Celluloid Jolly Rogers: History of Film Bootlegging

by Gary Chapman

gchapman@lc.edu

Nowadays, if you want to “acquire” a new film to watch, you go find it on a streaming website, or use one of a bajillion streaming services to watch the newest releases. But, back when most theaters were open, you had to, you know, pay 10 bucks and your life savings on concessions. People are frugal, and they do not want to pay money. So, they go down the realm of copyright infringement. In this article, we are going to discuss the history and methods of film bootlegging.

Back in the early days of film, people would make a “dupe” of a film and just release it under a different, but similar, title. For instance, Shut Up, a 1902 film by the Biograph Company was duped and released by Lubin Manufacturing Company as How to Shut Up a Quarrelsome Wife, according to the National Archives.

 

In the 1960s, the way to do it was buying and trading the film reels after the film had made it through its run. An example of this would be people like Woody Wise, who got charged after selling the 1968 print of the Barbra Streisand vehicle Funny Girl. The FBI had been on his tail for a while.

He said to Matt Novak that, “The FBI had a little bit of trouble getting at me number one because it wasn’t stolen, even though they technically got me on a stolen print. I purchased it. I never stole anything. But there’s a very fine line there from the copyrighted film to showing something that you don’t have a right to show or sell.” 

Here’s a 1977 story from KSD-TV (now KSDK) about a film collector being raided by the FBI.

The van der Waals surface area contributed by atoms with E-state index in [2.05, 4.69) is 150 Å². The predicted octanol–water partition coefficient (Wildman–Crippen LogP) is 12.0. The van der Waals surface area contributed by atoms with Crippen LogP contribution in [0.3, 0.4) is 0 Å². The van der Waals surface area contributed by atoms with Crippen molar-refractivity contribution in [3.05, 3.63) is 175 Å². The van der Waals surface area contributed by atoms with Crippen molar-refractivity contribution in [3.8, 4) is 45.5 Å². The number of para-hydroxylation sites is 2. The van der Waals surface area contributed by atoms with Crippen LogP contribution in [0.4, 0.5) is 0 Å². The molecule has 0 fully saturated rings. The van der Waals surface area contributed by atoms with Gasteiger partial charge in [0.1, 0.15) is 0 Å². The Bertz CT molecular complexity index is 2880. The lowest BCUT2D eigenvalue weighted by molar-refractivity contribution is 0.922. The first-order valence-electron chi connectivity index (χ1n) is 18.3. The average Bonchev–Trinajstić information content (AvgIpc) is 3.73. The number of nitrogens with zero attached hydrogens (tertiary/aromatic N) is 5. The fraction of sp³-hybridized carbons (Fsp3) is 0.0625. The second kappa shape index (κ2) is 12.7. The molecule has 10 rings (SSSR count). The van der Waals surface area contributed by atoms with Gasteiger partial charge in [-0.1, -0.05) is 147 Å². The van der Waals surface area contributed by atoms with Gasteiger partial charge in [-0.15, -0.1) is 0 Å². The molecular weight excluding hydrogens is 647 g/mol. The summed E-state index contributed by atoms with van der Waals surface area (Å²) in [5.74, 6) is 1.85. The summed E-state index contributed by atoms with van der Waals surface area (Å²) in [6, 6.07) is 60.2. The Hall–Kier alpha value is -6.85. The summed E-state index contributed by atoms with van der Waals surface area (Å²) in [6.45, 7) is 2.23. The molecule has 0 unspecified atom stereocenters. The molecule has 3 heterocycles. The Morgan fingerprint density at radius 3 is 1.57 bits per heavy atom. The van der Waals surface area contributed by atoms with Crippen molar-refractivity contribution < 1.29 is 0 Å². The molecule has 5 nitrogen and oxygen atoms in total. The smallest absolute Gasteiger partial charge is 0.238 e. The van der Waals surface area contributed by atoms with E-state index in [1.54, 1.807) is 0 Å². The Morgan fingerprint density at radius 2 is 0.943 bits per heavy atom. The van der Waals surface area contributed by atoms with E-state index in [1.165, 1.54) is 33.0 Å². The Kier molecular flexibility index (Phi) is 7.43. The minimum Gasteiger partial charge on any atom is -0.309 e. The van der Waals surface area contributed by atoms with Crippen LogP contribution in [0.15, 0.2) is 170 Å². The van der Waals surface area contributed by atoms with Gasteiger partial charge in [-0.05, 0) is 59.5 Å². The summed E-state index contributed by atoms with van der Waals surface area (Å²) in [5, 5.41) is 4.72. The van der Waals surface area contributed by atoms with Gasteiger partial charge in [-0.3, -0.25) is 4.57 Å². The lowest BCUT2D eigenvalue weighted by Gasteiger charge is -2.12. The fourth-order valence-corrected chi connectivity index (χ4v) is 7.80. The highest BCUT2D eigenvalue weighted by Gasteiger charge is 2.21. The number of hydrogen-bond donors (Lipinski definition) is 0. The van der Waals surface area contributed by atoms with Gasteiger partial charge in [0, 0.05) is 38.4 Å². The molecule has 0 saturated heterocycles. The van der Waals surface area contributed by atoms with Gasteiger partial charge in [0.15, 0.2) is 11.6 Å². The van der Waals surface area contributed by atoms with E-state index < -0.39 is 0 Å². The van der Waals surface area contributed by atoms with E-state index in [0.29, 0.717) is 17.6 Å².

Once camcorders got affordable and small enough, people would begin bringing camcorders (usually in a bag, or a backpack) and recording the film from their scene. This practice was looked at in the Seinfeld episode “The Little Kicks”. How theaters would try to stop it is by making the ushers look, or by forbidding bags. 

Another form that came along is Tele-Sync, and that is where the projectionist would put a camcorder in the booth and use the audio output of the projector to have the audio from the film. These are preferred because of superior audio and video quality. The cams were known to have “commentary,” from cinema patrons to babies.  These cams came along really around the mid-90s, especially in areas like Malaysia and Southeast Asia where the VCD of the film would be out before the film released.

Lim Audrey from ThingsAsian wrote in Feb. 2003 that “Crouching Tiger, Hidden Dragon came out in the pirated stalls a few weeks before the movie hit the theatres. The same goes for many other titles. There is always a certain satisfaction of watching something first, no matter how bad the quality is.“

The last major form, other than just ripping the Blu-ray or DVD, is the Screener. A screener is a version of the film that is sent out to critics, video store owners, or award voters. The places would use DVDs that contained a slightly modified version of the film (certain scenes being black and white) and having the receiver’s name and email watermarked into the video.

People have gotten in trouble for selling screeners. In 2004, Academy member Carmine Caridi was expelled from the Academy of Arts and Sciences for trading screeners to Russel Sprauge and was forced to pay $30,000, according to Craig Hoffman of Warner Bros. 

Starting in 2022, The Academy will be switching to a streaming-only model.

Now that films are currently being released to streaming only, with Disney releasing to Disney+ and Warner Bros. using HBO Max, most people do not have to worry about piracies (other than people cracking the encryption and ripping the video), but I guess it is 20 bucks to get access on Disney’s end. Film is adapting, but the pirates are a few steps ahead. 

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